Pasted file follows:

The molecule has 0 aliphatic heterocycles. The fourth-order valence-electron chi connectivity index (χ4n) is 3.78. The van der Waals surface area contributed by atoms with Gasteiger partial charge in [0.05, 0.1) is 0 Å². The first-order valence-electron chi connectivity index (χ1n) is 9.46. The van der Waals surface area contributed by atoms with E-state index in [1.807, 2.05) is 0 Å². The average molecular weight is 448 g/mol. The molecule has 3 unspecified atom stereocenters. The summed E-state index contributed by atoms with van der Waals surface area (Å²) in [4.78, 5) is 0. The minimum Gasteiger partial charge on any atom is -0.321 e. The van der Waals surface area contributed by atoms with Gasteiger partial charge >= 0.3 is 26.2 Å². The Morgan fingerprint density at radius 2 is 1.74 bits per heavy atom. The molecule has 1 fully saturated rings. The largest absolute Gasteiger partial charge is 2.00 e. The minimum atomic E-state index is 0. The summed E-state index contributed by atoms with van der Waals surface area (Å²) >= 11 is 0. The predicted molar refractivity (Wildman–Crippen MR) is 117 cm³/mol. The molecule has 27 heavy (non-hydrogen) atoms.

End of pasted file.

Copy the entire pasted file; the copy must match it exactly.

The molecule has 0 aliphatic heterocycles. The fourth-order valence-electron chi connectivity index (χ4n) is 3.78. The van der Waals surface area contributed by atoms with Gasteiger partial charge in [0.05, 0.1) is 0 Å². The first-order valence-electron chi connectivity index (χ1n) is 9.46. The van der Waals surface area contributed by atoms with E-state index in [1.807, 2.05) is 0 Å². The average molecular weight is 448 g/mol. The molecule has 3 unspecified atom stereocenters. The summed E-state index contributed by atoms with van der Waals surface area (Å²) in [4.78, 5) is 0. The minimum Gasteiger partial charge on any atom is -0.321 e. The van der Waals surface area contributed by atoms with Gasteiger partial charge >= 0.3 is 26.2 Å². The Morgan fingerprint density at radius 2 is 1.74 bits per heavy atom. The molecule has 1 fully saturated rings. The largest absolute Gasteiger partial charge is 2.00 e. The minimum atomic E-state index is 0. The summed E-state index contributed by atoms with van der Waals surface area (Å²) >= 11 is 0. The predicted molar refractivity (Wildman–Crippen MR) is 117 cm³/mol. The molecule has 27 heavy (non-hydrogen) atoms.